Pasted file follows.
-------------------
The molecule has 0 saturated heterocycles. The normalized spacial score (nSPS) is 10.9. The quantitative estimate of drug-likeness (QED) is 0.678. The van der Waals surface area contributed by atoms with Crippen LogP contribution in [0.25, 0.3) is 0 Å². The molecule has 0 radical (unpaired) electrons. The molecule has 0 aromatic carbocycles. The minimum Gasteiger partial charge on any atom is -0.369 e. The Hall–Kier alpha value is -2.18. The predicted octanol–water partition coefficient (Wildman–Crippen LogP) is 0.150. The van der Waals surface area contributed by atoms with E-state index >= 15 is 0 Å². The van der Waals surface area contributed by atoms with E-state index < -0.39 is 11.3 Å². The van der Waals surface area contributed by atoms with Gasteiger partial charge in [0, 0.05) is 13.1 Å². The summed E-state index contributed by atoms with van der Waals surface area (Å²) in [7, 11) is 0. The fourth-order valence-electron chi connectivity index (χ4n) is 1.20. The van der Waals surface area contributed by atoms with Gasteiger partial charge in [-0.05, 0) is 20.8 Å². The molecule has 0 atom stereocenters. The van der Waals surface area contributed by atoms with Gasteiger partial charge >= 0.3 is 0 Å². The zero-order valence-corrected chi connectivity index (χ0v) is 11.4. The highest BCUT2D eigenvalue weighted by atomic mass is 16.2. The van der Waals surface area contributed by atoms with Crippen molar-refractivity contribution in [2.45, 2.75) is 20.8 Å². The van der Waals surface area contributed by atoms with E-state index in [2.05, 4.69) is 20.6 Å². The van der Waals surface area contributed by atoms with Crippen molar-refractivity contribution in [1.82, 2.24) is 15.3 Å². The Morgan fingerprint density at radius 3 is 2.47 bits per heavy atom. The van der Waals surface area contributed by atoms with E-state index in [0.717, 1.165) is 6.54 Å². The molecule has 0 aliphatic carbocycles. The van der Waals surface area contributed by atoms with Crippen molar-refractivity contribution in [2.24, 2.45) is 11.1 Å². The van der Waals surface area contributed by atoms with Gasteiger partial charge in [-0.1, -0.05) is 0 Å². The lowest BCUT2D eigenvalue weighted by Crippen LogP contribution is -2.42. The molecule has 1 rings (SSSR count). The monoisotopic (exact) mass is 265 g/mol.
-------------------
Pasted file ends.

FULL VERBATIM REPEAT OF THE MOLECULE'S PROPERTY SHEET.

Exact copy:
The molecule has 0 saturated heterocycles. The normalized spacial score (nSPS) is 10.9. The quantitative estimate of drug-likeness (QED) is 0.678. The van der Waals surface area contributed by atoms with Crippen LogP contribution in [0.25, 0.3) is 0 Å². The molecule has 0 radical (unpaired) electrons. The molecule has 0 aromatic carbocycles. The minimum Gasteiger partial charge on any atom is -0.369 e. The Hall–Kier alpha value is -2.18. The predicted octanol–water partition coefficient (Wildman–Crippen LogP) is 0.150. The van der Waals surface area contributed by atoms with E-state index >= 15 is 0 Å². The van der Waals surface area contributed by atoms with E-state index < -0.39 is 11.3 Å². The van der Waals surface area contributed by atoms with Gasteiger partial charge in [0, 0.05) is 13.1 Å². The summed E-state index contributed by atoms with van der Waals surface area (Å²) in [7, 11) is 0. The fourth-order valence-electron chi connectivity index (χ4n) is 1.20. The van der Waals surface area contributed by atoms with Gasteiger partial charge in [-0.05, 0) is 20.8 Å². The molecule has 0 atom stereocenters. The van der Waals surface area contributed by atoms with Gasteiger partial charge >= 0.3 is 0 Å². The zero-order valence-corrected chi connectivity index (χ0v) is 11.4. The highest BCUT2D eigenvalue weighted by atomic mass is 16.2. The van der Waals surface area contributed by atoms with Crippen molar-refractivity contribution in [2.45, 2.75) is 20.8 Å². The van der Waals surface area contributed by atoms with E-state index in [2.05, 4.69) is 20.6 Å². The van der Waals surface area contributed by atoms with Crippen molar-refractivity contribution in [1.82, 2.24) is 15.3 Å². The Morgan fingerprint density at radius 3 is 2.47 bits per heavy atom. The van der Waals surface area contributed by atoms with E-state index in [0.717, 1.165) is 6.54 Å². The molecule has 0 aliphatic carbocycles. The van der Waals surface area contributed by atoms with Crippen molar-refractivity contribution in [2.24, 2.45) is 11.1 Å². The van der Waals surface area contributed by atoms with Gasteiger partial charge in [-0.1, -0.05) is 0 Å². The lowest BCUT2D eigenvalue weighted by Crippen LogP contribution is -2.42. The molecule has 1 rings (SSSR count). The monoisotopic (exact) mass is 265 g/mol.